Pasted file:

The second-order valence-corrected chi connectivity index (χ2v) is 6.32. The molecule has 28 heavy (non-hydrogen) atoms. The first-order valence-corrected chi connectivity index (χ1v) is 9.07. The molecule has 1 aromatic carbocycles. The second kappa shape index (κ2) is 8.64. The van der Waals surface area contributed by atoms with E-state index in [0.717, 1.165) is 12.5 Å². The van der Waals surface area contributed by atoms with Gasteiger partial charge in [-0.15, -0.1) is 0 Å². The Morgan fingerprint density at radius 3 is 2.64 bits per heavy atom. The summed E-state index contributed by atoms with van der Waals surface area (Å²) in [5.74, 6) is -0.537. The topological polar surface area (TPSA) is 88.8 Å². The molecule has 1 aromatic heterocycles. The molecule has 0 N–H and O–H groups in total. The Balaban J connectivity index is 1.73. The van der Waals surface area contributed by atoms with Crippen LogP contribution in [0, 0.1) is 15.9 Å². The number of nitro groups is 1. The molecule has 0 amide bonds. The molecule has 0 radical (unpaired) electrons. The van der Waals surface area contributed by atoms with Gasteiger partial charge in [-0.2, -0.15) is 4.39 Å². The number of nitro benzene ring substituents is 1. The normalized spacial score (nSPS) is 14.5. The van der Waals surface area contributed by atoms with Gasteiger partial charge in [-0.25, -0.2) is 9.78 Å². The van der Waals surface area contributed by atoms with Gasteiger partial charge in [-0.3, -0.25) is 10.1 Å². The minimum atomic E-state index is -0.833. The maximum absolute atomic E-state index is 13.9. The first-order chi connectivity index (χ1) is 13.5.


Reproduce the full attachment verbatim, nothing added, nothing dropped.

The second-order valence-corrected chi connectivity index (χ2v) is 6.32. The molecule has 28 heavy (non-hydrogen) atoms. The first-order valence-corrected chi connectivity index (χ1v) is 9.07. The molecule has 1 aromatic carbocycles. The second kappa shape index (κ2) is 8.64. The van der Waals surface area contributed by atoms with E-state index in [0.717, 1.165) is 12.5 Å². The van der Waals surface area contributed by atoms with Gasteiger partial charge in [-0.15, -0.1) is 0 Å². The Morgan fingerprint density at radius 3 is 2.64 bits per heavy atom. The summed E-state index contributed by atoms with van der Waals surface area (Å²) in [5.74, 6) is -0.537. The topological polar surface area (TPSA) is 88.8 Å². The molecule has 1 aromatic heterocycles. The molecule has 0 N–H and O–H groups in total. The Balaban J connectivity index is 1.73. The van der Waals surface area contributed by atoms with Crippen LogP contribution in [0, 0.1) is 15.9 Å². The number of nitro groups is 1. The molecule has 0 amide bonds. The molecule has 0 radical (unpaired) electrons. The van der Waals surface area contributed by atoms with Gasteiger partial charge in [-0.2, -0.15) is 4.39 Å². The number of nitro benzene ring substituents is 1. The normalized spacial score (nSPS) is 14.5. The van der Waals surface area contributed by atoms with Gasteiger partial charge in [-0.25, -0.2) is 9.78 Å². The van der Waals surface area contributed by atoms with Gasteiger partial charge in [-0.3, -0.25) is 10.1 Å². The minimum atomic E-state index is -0.833. The maximum absolute atomic E-state index is 13.9. The first-order chi connectivity index (χ1) is 13.5.